I personally loved the book. Many times when I read a book that has been lauded as "the book," I don't always agree. This one, however, lives up to all of the hype. This book is written in the format of a pastor writing a letter to his young son as he approaches his death. The letter is to provide his son with a connection to his past and guidance for him as he becomes a man. This letter leads the pastor to examine events in his life and provide clarity into larger life issues such as forgiveness and his vocation as a pastor. Again, I have to say this is a very beautiful book. I had an emotional response to Gilead while reading in the sense that it made me think of my grandfather and the life he led before I ever knew him. So often, I think of my family in the only context that I know them, such as mother or father. In that context, it is hard to see them as "real" people who struggle with issues of faith, career vocations and problems with their own parents or siblings. I would not call this book an "easy read" but I would recommend it to someone who is looking for depth and a sense of introspection that will linger past the last page.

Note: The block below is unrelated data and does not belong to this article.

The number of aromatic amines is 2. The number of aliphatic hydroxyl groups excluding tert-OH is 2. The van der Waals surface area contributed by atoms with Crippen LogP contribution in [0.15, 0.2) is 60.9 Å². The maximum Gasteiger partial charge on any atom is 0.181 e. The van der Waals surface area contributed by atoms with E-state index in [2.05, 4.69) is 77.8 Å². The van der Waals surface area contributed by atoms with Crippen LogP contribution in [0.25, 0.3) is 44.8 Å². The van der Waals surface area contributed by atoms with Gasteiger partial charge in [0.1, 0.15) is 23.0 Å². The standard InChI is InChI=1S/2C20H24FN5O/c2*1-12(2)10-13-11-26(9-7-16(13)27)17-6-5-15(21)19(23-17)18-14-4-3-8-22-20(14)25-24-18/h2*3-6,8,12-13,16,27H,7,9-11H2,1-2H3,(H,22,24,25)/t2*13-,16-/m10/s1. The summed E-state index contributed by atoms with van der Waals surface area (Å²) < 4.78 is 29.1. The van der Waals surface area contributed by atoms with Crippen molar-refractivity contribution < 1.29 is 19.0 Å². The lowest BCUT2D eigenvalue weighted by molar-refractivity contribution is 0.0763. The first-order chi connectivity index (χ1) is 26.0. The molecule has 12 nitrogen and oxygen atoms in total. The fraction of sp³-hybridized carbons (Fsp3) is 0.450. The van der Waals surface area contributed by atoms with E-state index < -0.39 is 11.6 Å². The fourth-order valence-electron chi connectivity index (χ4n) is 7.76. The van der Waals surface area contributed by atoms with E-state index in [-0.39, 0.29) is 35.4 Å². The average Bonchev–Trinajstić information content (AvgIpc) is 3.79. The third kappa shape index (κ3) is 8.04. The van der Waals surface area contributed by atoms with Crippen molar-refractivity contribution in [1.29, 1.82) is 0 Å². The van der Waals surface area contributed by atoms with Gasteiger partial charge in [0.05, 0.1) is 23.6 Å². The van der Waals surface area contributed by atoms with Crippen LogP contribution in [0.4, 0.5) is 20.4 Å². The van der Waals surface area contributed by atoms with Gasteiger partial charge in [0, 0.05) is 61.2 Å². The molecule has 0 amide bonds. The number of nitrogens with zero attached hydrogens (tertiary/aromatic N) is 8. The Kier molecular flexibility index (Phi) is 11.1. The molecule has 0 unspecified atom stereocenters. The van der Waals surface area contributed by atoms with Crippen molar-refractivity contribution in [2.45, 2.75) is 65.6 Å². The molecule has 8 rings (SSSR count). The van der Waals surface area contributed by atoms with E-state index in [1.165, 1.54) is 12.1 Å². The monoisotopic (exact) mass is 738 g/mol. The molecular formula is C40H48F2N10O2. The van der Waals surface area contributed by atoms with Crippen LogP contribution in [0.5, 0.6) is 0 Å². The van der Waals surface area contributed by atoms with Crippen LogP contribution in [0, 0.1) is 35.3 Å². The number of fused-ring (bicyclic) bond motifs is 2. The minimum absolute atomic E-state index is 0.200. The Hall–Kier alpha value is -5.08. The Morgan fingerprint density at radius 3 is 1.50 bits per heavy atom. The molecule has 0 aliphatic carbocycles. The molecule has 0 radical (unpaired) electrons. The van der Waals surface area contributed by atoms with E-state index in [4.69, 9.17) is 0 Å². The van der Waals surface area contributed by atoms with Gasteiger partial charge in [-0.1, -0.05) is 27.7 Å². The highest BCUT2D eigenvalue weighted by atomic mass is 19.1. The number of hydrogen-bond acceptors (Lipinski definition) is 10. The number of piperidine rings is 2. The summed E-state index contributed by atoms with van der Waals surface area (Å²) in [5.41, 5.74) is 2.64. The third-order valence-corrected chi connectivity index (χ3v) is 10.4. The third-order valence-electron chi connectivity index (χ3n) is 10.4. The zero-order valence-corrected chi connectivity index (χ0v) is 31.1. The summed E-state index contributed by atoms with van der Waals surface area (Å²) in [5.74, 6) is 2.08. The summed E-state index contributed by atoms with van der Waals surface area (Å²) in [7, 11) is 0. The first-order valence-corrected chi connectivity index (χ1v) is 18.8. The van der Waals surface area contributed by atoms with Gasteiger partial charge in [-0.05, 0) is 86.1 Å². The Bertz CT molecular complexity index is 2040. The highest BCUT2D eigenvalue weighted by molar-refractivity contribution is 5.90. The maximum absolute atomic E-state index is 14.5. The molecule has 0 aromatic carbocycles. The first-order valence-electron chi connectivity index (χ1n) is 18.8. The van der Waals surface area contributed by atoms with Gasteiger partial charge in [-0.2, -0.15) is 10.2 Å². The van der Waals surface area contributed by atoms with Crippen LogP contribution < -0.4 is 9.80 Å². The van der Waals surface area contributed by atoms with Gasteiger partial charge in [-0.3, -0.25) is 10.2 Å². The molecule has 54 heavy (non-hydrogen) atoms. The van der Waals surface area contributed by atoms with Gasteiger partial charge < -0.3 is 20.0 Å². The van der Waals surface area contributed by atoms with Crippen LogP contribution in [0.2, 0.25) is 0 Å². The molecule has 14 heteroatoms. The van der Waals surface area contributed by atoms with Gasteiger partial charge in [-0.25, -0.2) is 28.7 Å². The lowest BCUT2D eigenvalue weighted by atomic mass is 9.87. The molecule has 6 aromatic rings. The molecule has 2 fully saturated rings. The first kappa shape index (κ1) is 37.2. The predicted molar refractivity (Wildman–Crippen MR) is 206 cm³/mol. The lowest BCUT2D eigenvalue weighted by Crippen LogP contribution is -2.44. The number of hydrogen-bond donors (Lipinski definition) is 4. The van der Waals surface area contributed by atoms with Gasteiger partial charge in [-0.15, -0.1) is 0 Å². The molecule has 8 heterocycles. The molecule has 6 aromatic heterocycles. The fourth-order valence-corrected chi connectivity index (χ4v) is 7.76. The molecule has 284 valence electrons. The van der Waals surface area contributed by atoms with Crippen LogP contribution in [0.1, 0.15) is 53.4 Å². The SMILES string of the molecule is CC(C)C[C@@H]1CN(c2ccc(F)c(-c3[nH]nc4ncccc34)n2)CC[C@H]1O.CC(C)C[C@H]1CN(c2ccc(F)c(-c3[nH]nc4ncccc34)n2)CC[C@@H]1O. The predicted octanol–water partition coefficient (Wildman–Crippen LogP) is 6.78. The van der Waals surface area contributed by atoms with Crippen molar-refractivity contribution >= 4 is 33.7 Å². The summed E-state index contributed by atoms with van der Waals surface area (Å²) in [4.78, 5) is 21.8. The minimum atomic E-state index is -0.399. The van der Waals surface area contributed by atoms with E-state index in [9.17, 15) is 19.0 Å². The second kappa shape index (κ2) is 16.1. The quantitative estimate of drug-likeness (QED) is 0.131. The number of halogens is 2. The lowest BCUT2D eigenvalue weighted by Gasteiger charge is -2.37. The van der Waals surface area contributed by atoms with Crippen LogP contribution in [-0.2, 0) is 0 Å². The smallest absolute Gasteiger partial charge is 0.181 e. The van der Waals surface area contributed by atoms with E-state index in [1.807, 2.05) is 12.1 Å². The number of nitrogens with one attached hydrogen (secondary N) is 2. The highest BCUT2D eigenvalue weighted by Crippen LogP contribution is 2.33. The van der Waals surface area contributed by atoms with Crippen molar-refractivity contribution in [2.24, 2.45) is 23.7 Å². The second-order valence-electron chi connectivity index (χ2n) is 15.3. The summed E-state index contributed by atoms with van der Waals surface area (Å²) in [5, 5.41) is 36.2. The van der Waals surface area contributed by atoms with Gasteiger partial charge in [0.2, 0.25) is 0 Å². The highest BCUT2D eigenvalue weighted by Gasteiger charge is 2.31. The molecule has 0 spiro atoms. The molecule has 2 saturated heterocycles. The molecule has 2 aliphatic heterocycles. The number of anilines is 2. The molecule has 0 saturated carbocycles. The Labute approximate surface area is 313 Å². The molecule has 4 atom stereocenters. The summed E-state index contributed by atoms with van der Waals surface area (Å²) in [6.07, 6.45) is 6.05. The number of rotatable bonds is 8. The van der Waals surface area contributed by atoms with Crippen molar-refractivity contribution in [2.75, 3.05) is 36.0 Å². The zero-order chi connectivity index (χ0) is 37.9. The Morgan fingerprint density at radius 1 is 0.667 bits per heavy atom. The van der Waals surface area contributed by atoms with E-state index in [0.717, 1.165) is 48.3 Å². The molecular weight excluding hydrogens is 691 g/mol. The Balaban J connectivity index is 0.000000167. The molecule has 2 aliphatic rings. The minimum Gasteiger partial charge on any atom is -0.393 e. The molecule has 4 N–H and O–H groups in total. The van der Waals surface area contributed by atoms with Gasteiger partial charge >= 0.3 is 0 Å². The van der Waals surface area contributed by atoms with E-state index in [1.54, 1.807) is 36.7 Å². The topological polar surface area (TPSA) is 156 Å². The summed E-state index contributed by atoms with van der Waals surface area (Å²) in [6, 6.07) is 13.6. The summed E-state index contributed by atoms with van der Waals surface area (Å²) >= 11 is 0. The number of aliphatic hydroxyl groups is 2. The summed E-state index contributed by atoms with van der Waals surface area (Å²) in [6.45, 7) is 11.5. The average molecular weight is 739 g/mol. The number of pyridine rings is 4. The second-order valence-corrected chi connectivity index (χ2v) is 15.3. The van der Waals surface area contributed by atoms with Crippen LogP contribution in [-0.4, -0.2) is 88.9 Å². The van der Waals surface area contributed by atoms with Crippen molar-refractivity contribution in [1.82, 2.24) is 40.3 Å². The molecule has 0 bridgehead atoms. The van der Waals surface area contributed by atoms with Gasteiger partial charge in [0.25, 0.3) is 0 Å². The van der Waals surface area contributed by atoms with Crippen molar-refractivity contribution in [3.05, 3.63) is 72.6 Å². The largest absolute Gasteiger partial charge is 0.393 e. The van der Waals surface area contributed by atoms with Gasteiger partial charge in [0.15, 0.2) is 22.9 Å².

From Publishers Weekly: Fans of Robinson's acclaimed debut Housekeeping (1981) will find that the long wait has been worth it. From the first page of her second novel, the voice of Rev. John Ames mesmerizes with his account of his life—and that of his father and grandfather. Ames is 77 years old in 1956, in failing health, with a much younger wife and six-year-old son; as a preacher in the small Iowa town where he spent his entire life, he has produced volumes and volumes of sermons and prayers, "[t]rying to say what was true." But it is in this mesmerizing account—in the form of a letter to his young son, who he imagines reading it when he is grown—that his meditations on creation and existence are fully illumined. Ames details the often harsh conditions of perishing Midwestern prairie towns, the Spanish influenza and two world wars. He relates the death of his first wife and child, and his long years alone attempting to live up to the legacy of his fiery grandfather, a man who saw visions of Christ and became a controversial figure in the Kansas abolitionist movement, and his own father's embittered pacifism. During the course of Ames's writing, he is confronted with one of his most difficult and long-simmering crises of personal resentment when John Ames Boughton (his namesake and son of his best friend) returns to his hometown, trailing with him the actions of a callous past and precarious future. In attempting to find a way to comprehend and forgive, Ames finds that he must face a final comprehension of self—as well as the worth of his life's reflections. Robinson's prose is beautiful, shimmering and precise; the revelations are subtle but never muted when they come, and the careful telling carries the breath of suspense. There is no simple redemption here; despite the meditations on faith, even readers with no religious inclinations will be captivated. Many writers try to capture life's universals of strength, struggle, joy and forgiveness—but Robinson truly succeeds in what is destined to become her second classic.